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burdenslifted

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About burdenslifted

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  1. Is there a function I could use to track layout access: layout name, when used, by whom? This would be useful to clean up a legacy database that has a lot of old (probably unused) layouts.
  2. What's the best way to deal with data that is really only relevant to specific subgroups of an entity? I'm working on a directory of ORGANIZATIONS and PEOPLE. Organizations all have contact info (address, phone, website) and orgtype (e.g., church, school, charity). But some information is only relevant to certain kinds of organizations (e.g., service times for churches, grade levels for schools). I can see three options (TABLES in caps, fields in lowercase). Option 1: ORGANIZATIONS _kp_organization address phone website orgtype grades (blank for
  3. The royalty rate comes from a field in the SONG table, input by hand. To refine TheTomintor's schema to make it more in line with what I've actually got: PRODUCT ------ _kp_product_id UPC ORDER ------ _kp_order_id order_date PRODUCTLINEITEMS ------ _kf_order_id _kf_product_id SONG ------ _kp_song_id song_title publisher album UPC royalty_rate gOrderDateStartRange (global used to filter portal) gOrderDateEndRange (global used to filter portal) cOrderIDsInDateRange = List(song_ORDER::order_id) Because the publisher and royal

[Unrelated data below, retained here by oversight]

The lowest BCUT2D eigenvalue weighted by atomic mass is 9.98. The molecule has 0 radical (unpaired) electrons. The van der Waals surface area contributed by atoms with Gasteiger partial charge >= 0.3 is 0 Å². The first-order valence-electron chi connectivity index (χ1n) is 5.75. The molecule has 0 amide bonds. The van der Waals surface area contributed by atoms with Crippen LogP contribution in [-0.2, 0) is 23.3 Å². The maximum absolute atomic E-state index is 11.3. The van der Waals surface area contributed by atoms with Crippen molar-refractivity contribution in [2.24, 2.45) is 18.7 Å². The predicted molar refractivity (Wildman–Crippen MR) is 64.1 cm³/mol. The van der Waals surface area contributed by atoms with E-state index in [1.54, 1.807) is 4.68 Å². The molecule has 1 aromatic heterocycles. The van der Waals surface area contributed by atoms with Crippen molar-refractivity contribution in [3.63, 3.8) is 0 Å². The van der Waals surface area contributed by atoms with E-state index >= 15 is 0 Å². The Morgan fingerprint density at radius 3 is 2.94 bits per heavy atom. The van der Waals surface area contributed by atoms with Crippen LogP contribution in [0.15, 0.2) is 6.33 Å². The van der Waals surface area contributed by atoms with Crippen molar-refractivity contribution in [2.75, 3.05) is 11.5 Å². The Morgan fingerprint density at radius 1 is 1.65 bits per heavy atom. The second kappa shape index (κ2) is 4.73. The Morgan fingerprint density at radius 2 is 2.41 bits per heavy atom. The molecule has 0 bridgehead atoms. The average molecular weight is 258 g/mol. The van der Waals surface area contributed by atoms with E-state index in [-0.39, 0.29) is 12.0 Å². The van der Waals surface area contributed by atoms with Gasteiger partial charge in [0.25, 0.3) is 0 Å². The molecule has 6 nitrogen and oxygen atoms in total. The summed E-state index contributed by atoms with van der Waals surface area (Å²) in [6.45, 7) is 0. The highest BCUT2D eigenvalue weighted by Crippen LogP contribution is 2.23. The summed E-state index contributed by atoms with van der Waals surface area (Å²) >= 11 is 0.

4. The object of this report is to calculate royalties owed to publishers & artists. The way the database is set up (not my doing), each instance of the song has a different record, so Purple Haze would have two entries with two different song_ids, one with the UPC for Smash Hits and one with the UPC for Are You Experienced. (Nice example, btw.) The report needs to be grouped by publisher, album, and song, reporting the quantity of sales for each song (not the dollar amount). The qty is multiplied by the royalty rate to calculate total royalties due. Every song should be on the report, w
  5. Good to know -- I guess I can't blame the fact that it's not working on that then!
  6. Finally getting around to trying this, and feeling dull-witted. In particular (cOrderIDsInDateRange = order_id) doesn't seem right, because the calc field holds a whole set of order_ids which will never be an equal match for the single order_id in the productlineitems record. How do I get it to see the order_id as a match if contained in the calc field?
  7. You've got the setup just right, and this looks like a good solution. I'll give it a try! Thanks.
  8. I can see how that might be useful, but I'm not sure how to apply it here. Which related table would the List field store record ids for? I'm not sure how that would help me relate songs and orders (or productlineitems), since the only match field between the two databases is UPC, found in the Products table. Can you be more specific?